<![CDATA[ StopPATH WV - StopPATH WV Blog]]>Wed, 18 Oct 2017 15:20:36 -0700Weebly<![CDATA[Transource Releases Routes... and Propaganda]]>Wed, 18 Oct 2017 12:52:19 GMThttp://stoppathwv.com/stoppath-wv-blog/transource-releases-routes-and-propagandaTransource hit the media up with its proposed routes for its Independence Energy Connection early this week.  Transource included lots of propaganda designed to pacify the opposition beast as well.  I don't think it's working.  The route announcement only served to incite even more opposition, as people who maybe thought they were safe, or hadn't paid much attention to the problem before, came out of the woodwork to voice their opposition.

What was it Transource said about its project?
The goal is to alleviate congestion on the high-voltage electric grid, and benefit customers in the region, including parts of Pennsylvania and Maryland, Transource said in a news release. 
But who exactly will benefit from the project, and to what extent?

Regional grid operator PJM Interconnection has already done the math and assigned project cost commensurate with benefit.  80.5% of the project costs will be paid by ratepayers of Baltimore Gas & Electric, PEPCO, and Dominion, therefore 80.5% of the benefit will be realized by those ratepayers.  However, 100% of project impacts will be realized by landowners in communities in Pennsylvania and Maryland that will receive just 6% or less of the project's benefit.  Although Transource continually attempts to gloss over this fact, it doesn't change the math.  Communities along the proposed route are not receiving benefit commensurate with their sacrifice.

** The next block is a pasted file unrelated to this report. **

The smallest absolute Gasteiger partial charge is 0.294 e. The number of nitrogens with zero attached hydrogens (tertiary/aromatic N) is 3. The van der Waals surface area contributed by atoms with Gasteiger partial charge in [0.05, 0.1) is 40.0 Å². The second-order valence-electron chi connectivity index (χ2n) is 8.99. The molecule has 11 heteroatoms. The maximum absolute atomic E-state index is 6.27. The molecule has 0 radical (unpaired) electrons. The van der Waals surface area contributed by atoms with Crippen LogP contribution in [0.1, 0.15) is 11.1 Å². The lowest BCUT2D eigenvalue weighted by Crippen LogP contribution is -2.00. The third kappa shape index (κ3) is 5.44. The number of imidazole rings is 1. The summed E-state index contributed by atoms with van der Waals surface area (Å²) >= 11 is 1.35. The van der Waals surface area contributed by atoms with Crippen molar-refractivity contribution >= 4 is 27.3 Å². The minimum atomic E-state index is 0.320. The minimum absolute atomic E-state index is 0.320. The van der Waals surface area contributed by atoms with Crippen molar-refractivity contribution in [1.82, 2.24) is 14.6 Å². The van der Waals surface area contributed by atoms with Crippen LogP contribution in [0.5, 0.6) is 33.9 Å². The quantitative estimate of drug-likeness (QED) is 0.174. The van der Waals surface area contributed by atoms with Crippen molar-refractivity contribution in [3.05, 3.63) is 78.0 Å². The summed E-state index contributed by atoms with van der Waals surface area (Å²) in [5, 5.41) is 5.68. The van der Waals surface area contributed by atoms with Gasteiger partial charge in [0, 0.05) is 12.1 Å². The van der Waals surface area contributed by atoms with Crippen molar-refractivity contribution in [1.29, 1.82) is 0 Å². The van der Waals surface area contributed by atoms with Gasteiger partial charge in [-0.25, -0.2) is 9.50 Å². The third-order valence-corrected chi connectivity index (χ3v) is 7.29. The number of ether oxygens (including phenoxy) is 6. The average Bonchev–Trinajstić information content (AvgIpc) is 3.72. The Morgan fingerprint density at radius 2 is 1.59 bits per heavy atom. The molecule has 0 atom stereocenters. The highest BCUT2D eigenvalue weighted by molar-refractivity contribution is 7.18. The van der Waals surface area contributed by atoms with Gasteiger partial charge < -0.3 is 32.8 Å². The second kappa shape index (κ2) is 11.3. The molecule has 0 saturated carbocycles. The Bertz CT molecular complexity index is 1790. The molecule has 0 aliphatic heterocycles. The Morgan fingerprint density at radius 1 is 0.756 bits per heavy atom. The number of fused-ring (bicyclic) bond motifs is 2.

New transmission projects dreamed up by PJM to "alleviate congestion" and promote the increased use of certain types of power generators have a long track record of failure.  "Congestion" is a fleeting economic concept used to justify building more transmission for export across the region.  You'd think PJM might have learned its lesson about manipulating markets from the crashing failure of its Project Mountaineer initiative, but obviously that's not the case.  After retreating to its lair and licking its wounds for 10 years, PJM is at it again.  And the victims of its latest scheme are having none of that.

Transource also says:
Abby Foster, a community affairs representative for the company, said typical farming practices in both counties will be able to continue in the rights-of-way. She also said that based on the feedback from the community, Transource will use a monopole structure for the towers, instead of the lattice structure which was in the original proposal. 
“By including community members in the siting process, rather than engaging them after decisions were made, we were able to consider and accommodate many landowner requests,” said Transource Director Todd Burns.